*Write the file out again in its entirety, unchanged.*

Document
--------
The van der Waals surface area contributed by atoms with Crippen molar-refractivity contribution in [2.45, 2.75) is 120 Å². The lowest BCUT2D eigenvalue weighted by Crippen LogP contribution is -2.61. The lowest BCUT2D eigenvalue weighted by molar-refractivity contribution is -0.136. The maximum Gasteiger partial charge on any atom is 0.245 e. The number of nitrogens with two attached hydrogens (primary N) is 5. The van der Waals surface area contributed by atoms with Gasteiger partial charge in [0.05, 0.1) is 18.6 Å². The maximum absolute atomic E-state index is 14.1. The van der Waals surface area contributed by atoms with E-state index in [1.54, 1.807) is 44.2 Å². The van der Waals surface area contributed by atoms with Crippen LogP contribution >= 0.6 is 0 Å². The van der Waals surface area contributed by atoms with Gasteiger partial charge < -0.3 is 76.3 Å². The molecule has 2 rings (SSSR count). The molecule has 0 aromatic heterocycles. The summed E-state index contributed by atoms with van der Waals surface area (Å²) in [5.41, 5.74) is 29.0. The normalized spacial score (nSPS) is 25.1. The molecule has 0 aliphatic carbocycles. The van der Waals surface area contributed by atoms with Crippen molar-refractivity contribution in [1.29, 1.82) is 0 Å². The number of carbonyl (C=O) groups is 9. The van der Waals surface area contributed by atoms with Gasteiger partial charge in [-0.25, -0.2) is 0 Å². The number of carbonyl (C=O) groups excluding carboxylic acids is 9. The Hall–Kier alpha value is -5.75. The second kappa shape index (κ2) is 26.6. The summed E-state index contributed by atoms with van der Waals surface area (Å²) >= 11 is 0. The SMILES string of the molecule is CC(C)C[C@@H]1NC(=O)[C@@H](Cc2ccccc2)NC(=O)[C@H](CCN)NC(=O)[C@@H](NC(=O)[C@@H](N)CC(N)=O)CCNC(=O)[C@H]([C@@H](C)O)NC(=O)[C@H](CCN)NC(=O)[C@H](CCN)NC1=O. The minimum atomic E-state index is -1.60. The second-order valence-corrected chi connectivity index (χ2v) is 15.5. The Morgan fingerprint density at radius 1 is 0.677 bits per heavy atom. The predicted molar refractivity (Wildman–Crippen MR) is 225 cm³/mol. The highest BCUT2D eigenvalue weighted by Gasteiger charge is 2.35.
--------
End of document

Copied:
The van der Waals surface area contributed by atoms with Crippen molar-refractivity contribution in [2.45, 2.75) is 120 Å². The lowest BCUT2D eigenvalue weighted by Crippen LogP contribution is -2.61. The lowest BCUT2D eigenvalue weighted by molar-refractivity contribution is -0.136. The maximum Gasteiger partial charge on any atom is 0.245 e. The number of nitrogens with two attached hydrogens (primary N) is 5. The van der Waals surface area contributed by atoms with Gasteiger partial charge in [0.05, 0.1) is 18.6 Å². The maximum absolute atomic E-state index is 14.1. The van der Waals surface area contributed by atoms with E-state index in [1.54, 1.807) is 44.2 Å². The van der Waals surface area contributed by atoms with Crippen LogP contribution >= 0.6 is 0 Å². The van der Waals surface area contributed by atoms with Gasteiger partial charge < -0.3 is 76.3 Å². The molecule has 2 rings (SSSR count). The molecule has 0 aromatic heterocycles. The summed E-state index contributed by atoms with van der Waals surface area (Å²) in [5.41, 5.74) is 29.0. The normalized spacial score (nSPS) is 25.1. The molecule has 0 aliphatic carbocycles. The van der Waals surface area contributed by atoms with Crippen molar-refractivity contribution in [1.29, 1.82) is 0 Å². The number of carbonyl (C=O) groups is 9. The van der Waals surface area contributed by atoms with Gasteiger partial charge in [-0.25, -0.2) is 0 Å². The number of carbonyl (C=O) groups excluding carboxylic acids is 9. The Hall–Kier alpha value is -5.75. The second kappa shape index (κ2) is 26.6. The summed E-state index contributed by atoms with van der Waals surface area (Å²) >= 11 is 0. The SMILES string of the molecule is CC(C)C[C@@H]1NC(=O)[C@@H](Cc2ccccc2)NC(=O)[C@H](CCN)NC(=O)[C@@H](NC(=O)[C@@H](N)CC(N)=O)CCNC(=O)[C@H]([C@@H](C)O)NC(=O)[C@H](CCN)NC(=O)[C@H](CCN)NC1=O. The minimum atomic E-state index is -1.60. The second-order valence-corrected chi connectivity index (χ2v) is 15.5. The Morgan fingerprint density at radius 1 is 0.677 bits per heavy atom. The predicted molar refractivity (Wildman–Crippen MR) is 225 cm³/mol. The highest BCUT2D eigenvalue weighted by Gasteiger charge is 2.35.